AB 7234 amends the insurance law directing that no insurer providing collision or comprehensive loss shall require a repair facility to use a specific vendor or process for the procurement of parts or other materials necessary for the repair of a motor vehicle. The proposed language below for the subsection adds a prohibition against specifying vendors or processes. The text in all capitals includes the proposed amendment.
(a) Whenever a motor vehicle collision or comprehensive loss shall have been suffered by an insured, no insurer providing collision or comprehensive coverage therefor shall require that repairs be made to such vehicle in a particular place or shop or by a particular concern, NOR REQUIRE A REPAIR FACILITY TO USE A SPECIFIC VENDOR OR PROCESS FOR THE PROCUREMENT OF PARTS OR OTHER MATERIALS NECESSARY FOR THE REPAIR OF A MOTOR VEHICLE.
SB 5786, introduced on June 14, prohibits insurers, providing collision or comprehensive coverage of motor vehicles, from requiring repair shops to use specific vendors or processes for acquisition of vehicle repair parts and materials.
“These bills seek to clearly address within the insurance laws of New York State that insurance company requirements to use specific-vendors should be illegal,” said Ed Kizenberger, executive director of the New York State Automotive Collision Technicians (NYSACT).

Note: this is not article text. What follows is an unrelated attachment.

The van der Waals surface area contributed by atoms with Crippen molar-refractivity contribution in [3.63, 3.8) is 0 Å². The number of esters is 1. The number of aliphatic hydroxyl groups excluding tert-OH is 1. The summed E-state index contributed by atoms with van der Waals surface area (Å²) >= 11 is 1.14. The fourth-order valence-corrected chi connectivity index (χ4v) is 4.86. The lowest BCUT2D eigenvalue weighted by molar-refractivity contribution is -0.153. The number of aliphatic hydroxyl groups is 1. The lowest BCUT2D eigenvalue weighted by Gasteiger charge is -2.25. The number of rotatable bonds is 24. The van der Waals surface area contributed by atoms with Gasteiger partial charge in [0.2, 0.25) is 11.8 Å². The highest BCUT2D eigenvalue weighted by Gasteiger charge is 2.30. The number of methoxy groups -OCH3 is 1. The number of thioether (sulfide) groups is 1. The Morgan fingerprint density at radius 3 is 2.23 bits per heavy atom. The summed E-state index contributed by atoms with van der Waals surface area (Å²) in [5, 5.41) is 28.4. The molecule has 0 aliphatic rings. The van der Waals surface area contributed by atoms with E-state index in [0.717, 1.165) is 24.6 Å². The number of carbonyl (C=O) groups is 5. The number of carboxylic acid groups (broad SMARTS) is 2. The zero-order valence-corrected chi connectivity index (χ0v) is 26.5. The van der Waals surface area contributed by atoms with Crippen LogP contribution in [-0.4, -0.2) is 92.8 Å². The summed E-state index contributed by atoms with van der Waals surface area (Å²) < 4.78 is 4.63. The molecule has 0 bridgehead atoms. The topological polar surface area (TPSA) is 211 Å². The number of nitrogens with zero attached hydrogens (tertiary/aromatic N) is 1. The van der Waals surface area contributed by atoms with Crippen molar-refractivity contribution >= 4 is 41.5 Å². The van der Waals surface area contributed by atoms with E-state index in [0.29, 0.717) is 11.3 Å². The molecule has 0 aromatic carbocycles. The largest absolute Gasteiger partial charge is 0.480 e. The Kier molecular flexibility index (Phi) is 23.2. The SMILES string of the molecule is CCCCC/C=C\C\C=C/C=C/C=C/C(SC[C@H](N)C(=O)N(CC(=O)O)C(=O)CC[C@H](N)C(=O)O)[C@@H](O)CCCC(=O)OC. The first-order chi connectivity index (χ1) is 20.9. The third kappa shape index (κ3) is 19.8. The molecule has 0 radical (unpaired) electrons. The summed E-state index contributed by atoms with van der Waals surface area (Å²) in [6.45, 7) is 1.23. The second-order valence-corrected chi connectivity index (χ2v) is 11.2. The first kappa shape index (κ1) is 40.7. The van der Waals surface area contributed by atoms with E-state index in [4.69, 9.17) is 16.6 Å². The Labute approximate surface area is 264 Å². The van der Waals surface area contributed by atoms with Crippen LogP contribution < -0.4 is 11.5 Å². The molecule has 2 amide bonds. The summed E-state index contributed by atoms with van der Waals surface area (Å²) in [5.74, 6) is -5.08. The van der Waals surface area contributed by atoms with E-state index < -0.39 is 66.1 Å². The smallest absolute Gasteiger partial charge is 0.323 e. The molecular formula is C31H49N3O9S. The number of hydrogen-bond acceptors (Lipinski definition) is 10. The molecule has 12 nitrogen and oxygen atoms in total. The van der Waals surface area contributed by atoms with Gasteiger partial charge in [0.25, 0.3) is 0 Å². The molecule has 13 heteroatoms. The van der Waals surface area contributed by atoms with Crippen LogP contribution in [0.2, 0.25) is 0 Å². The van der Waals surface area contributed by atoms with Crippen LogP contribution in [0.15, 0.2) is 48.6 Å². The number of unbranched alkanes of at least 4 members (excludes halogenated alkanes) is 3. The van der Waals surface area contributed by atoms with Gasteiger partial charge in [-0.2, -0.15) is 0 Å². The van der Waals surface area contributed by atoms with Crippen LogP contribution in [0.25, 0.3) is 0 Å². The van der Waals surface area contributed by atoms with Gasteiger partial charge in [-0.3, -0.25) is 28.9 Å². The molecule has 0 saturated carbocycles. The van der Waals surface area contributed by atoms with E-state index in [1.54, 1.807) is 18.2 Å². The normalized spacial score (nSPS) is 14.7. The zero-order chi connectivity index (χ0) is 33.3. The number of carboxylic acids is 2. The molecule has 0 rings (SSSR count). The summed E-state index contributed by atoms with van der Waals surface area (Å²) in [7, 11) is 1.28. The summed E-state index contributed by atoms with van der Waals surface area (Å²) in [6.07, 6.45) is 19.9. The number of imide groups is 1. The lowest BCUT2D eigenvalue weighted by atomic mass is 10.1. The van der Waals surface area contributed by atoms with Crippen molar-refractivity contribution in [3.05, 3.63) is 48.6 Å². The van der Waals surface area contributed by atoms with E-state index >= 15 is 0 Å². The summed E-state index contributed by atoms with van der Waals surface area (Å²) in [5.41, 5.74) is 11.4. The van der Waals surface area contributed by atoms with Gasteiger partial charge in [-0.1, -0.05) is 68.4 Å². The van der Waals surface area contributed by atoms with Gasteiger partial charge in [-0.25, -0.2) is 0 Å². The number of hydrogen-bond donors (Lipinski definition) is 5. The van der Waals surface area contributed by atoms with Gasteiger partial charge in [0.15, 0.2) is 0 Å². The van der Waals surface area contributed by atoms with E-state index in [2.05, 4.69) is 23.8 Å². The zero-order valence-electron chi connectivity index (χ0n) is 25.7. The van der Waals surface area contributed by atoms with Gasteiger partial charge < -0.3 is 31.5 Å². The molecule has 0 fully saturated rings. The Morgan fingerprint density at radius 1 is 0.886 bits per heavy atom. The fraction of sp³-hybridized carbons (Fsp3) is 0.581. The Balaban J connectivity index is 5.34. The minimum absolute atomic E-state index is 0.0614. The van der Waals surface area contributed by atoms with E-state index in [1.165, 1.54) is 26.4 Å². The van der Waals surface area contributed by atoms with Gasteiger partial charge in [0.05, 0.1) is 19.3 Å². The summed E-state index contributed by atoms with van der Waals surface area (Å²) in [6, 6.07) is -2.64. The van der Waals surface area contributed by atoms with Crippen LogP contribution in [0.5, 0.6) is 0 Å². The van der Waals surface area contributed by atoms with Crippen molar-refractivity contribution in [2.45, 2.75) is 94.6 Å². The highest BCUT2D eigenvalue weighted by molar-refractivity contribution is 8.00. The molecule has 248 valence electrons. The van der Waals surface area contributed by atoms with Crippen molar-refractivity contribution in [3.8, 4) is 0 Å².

“Requiring repair facilities to use an online marketplace to purchase parts or materials basedupon the lowest price could force millions of dollars of business to move outside New York State. Repairers should continue to source parts and materials from vendors they know and trust to best serve the interest of the consumers.”
Kizenberger said that his association supports efforts around the country to eliminate insurer mandates. However, while insurers should understand the potential impact mandating specific vendors or processes would have on a collision repairer’s efficiency when faced with multiple mandates, crafting legislation that would seek to make the mandates illegal is the only way to assure an efficient market.
“Historically, when it comes to mandated products and processes, insurance companies don’t see the impact these requirements have on the industry as a whole,” stated Kizenberger. “When multiple insurers implement multiple requirements, everyone loses, and ultimately the consumer is left footing the added cost created by the insurance companies that engage in this practice.”
The bills add a prohibition against specifying materials purchases, going beyond making the specification of parts procurement processes illegal.
“We wanted to make sure that the bill would address future concerns for the industry,” Kizenberger added. “There are already examples of insurance companies requiring repair facilities to use specific brands of paint in other parts of the world.”
The bills have been referred to the Assembly and Senate’s respective insurance committees.